Daniel Epstein has received the prestigious National Science Foundation’s Faculty Early Career Development (CAREER) award to advance his research into meaningful self-tracking experiences. The award supports early-career faculty serving as academic role models in research and education and leading advances in their field of interest.
“For the past decade, I’ve been doing work on personal tracking technology,” says Epstein, assistant professor of informatics in UC Irvine’s Donald Bren School of Information and Computer Sciences (ICS). “But over that time, there’s been this evolution. At first, people were so excited to keep track of the number of steps that they take … but abandonment of these sorts of technologies is really high.”
Epstein hopes to reverse this trend with his NSF project, “Advancing Personal Wellbeing through Everyday Meaningful Self-Tracking Experiences.”
Creating Novel Applications
The five-year funding of $616,000 will support Epstein and his Ph.D. students as they explore how best to design tracking technology to improve data engagement. Although more than 40% of U.S. adults use self-tracking technologies, such as a digital pedometer or food journaling app, they often fail to benefit from the data being collected.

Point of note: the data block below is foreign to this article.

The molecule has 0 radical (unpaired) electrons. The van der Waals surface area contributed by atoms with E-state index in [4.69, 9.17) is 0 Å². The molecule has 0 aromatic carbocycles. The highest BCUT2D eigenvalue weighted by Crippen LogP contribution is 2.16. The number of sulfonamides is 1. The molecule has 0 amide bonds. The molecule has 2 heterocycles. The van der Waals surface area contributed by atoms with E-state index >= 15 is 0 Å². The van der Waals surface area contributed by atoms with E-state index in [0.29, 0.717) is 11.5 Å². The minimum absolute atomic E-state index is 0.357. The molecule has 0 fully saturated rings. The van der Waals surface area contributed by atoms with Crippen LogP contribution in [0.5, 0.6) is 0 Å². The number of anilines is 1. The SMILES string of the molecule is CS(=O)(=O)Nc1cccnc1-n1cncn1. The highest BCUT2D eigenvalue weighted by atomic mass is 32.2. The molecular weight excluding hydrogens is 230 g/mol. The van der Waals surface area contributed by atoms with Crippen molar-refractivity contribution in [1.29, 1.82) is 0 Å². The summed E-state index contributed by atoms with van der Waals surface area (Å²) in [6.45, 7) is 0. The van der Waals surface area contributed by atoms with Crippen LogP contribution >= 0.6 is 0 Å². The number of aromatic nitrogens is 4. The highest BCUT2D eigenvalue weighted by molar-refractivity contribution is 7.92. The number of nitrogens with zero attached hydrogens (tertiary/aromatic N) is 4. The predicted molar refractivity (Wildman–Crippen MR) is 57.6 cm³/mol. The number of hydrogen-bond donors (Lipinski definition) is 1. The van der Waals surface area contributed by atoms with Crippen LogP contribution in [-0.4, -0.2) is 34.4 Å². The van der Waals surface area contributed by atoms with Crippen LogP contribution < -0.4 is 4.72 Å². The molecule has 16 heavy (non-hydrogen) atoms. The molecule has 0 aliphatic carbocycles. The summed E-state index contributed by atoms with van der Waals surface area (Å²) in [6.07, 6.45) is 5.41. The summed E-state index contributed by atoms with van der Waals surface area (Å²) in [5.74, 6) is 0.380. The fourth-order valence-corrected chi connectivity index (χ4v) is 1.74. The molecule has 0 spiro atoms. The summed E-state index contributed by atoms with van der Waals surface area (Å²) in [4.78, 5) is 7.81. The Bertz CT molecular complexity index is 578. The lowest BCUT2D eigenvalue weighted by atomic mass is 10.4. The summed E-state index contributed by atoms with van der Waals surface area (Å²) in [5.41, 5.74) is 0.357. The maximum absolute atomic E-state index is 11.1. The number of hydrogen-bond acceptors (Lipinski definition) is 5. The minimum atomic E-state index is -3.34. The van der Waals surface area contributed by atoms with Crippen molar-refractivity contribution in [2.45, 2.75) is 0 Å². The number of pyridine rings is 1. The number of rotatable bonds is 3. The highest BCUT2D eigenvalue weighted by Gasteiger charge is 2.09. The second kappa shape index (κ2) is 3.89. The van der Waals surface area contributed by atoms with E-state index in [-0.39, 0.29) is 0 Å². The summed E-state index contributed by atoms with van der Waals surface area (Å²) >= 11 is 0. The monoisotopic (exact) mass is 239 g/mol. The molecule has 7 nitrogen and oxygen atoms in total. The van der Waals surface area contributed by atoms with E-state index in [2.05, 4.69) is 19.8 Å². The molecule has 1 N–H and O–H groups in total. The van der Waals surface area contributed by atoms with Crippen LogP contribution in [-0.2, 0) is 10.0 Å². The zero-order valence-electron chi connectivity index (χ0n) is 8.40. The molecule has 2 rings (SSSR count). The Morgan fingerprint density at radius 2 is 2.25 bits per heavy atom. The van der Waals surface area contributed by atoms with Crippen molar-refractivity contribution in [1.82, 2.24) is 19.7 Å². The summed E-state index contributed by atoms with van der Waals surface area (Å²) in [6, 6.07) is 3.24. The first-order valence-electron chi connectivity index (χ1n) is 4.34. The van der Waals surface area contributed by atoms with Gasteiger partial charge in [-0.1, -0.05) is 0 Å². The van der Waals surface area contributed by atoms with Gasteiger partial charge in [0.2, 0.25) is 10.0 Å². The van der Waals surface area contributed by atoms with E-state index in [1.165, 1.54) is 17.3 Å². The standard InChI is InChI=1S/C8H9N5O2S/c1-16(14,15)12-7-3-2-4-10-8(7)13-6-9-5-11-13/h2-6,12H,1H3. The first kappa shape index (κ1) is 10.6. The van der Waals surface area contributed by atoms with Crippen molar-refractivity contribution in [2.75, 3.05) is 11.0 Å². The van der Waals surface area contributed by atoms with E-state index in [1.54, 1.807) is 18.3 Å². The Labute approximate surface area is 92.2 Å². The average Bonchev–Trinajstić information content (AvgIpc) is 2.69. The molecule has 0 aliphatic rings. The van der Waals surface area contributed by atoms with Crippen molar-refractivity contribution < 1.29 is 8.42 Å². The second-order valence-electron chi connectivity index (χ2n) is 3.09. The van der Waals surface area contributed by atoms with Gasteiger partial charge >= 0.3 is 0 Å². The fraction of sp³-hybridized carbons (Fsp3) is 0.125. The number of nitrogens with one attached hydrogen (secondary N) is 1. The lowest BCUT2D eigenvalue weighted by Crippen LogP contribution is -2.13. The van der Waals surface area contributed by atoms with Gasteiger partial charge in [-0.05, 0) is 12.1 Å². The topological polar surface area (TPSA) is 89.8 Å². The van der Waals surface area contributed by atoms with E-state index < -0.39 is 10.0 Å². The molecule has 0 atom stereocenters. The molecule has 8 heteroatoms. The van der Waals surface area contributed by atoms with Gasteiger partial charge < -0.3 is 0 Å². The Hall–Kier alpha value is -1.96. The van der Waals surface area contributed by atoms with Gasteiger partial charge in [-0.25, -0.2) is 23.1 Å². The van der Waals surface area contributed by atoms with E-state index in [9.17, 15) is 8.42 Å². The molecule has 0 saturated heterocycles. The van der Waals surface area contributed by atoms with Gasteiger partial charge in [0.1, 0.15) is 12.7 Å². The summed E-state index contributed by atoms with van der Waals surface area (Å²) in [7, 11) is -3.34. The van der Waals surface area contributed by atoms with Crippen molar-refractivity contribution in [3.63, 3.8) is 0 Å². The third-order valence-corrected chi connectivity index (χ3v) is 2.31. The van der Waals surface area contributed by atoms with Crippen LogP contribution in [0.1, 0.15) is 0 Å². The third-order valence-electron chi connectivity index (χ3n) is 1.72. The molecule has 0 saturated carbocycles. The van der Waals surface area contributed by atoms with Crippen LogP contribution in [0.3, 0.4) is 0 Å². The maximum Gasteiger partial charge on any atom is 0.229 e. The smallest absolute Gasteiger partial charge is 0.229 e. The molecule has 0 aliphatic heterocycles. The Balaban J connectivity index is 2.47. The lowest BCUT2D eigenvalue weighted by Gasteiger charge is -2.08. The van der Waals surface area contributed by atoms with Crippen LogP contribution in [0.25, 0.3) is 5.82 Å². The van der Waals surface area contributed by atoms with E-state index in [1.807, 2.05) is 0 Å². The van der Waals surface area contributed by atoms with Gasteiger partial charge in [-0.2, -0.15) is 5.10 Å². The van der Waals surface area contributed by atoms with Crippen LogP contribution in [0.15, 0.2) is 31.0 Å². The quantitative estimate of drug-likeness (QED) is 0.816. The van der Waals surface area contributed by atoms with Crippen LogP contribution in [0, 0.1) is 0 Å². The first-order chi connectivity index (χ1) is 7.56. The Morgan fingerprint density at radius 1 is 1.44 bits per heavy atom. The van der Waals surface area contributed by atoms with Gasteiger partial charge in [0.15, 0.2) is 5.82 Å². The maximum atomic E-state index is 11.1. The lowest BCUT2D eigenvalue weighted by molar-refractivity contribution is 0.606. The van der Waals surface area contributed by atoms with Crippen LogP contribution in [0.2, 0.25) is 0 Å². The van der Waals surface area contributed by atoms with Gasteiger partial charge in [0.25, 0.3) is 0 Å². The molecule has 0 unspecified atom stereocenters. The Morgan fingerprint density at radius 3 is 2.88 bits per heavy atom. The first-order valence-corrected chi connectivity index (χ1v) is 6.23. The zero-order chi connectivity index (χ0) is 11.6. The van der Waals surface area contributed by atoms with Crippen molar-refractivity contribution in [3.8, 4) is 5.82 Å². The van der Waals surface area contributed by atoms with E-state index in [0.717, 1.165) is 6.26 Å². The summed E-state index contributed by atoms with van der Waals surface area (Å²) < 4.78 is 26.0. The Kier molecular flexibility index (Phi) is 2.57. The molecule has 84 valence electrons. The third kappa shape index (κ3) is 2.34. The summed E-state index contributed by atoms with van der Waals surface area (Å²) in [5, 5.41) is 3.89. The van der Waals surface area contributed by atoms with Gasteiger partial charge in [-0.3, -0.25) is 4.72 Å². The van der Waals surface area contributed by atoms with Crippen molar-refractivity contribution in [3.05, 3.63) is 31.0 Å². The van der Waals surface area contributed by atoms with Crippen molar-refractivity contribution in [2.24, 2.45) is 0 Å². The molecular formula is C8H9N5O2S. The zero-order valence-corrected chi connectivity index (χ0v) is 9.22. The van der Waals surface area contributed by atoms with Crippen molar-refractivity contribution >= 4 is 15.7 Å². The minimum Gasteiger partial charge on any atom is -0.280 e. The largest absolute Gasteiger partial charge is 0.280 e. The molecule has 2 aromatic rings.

To explore better design options, the researchers will develop three novel applications:
- FitCreate, a web tool for customizing representations of activity data on watch faces;
- FoodTogether, a mobile app for families to journal shared eating experiences; and
- AT Annotator, an annotation tool to support the discontinuation of antidepressants.
“The goal here in this project, and in the three strands of work,” explains Epstein, “is to look at what are some of the different ways that we can design tracking technology to better align with people’s personal values to make the experience more meaningful to them.”
Epstein stresses that each application will examine one of three critical but understudied areas of meaningful data engagement: connectedness (FitCreate), resonance (FoodTogether) and significance (AT Annotator).
“The research field has done a lot of work in this area, but now we really need to spend some time rethinking how we’re designing these technologies,” says Epstein. “Building a Fitbit was hard, but today’s challenge is making it something useful for more people.”
He’s hoping the research will result in a concrete set of principles for app designers and developers working to create more engaging experiences that lead to improved health and well-being. “It’s a big grant, so I’m pretty happy. I’m excited to do the work!”
Epstein joins a long list of ICS CAREER award recipients, including the following: Stacy Branham, Roderic Crooks, Charless Fowlkes, Alexander Ihler, James Jones, Sam Malek, Stephan Mandt, Kylie Peppler, Anne Marie Piper, Ardalan Amiri Sani, Sameer Singh, Erik Sudderth and Shuang Zhao.
— Shani Murray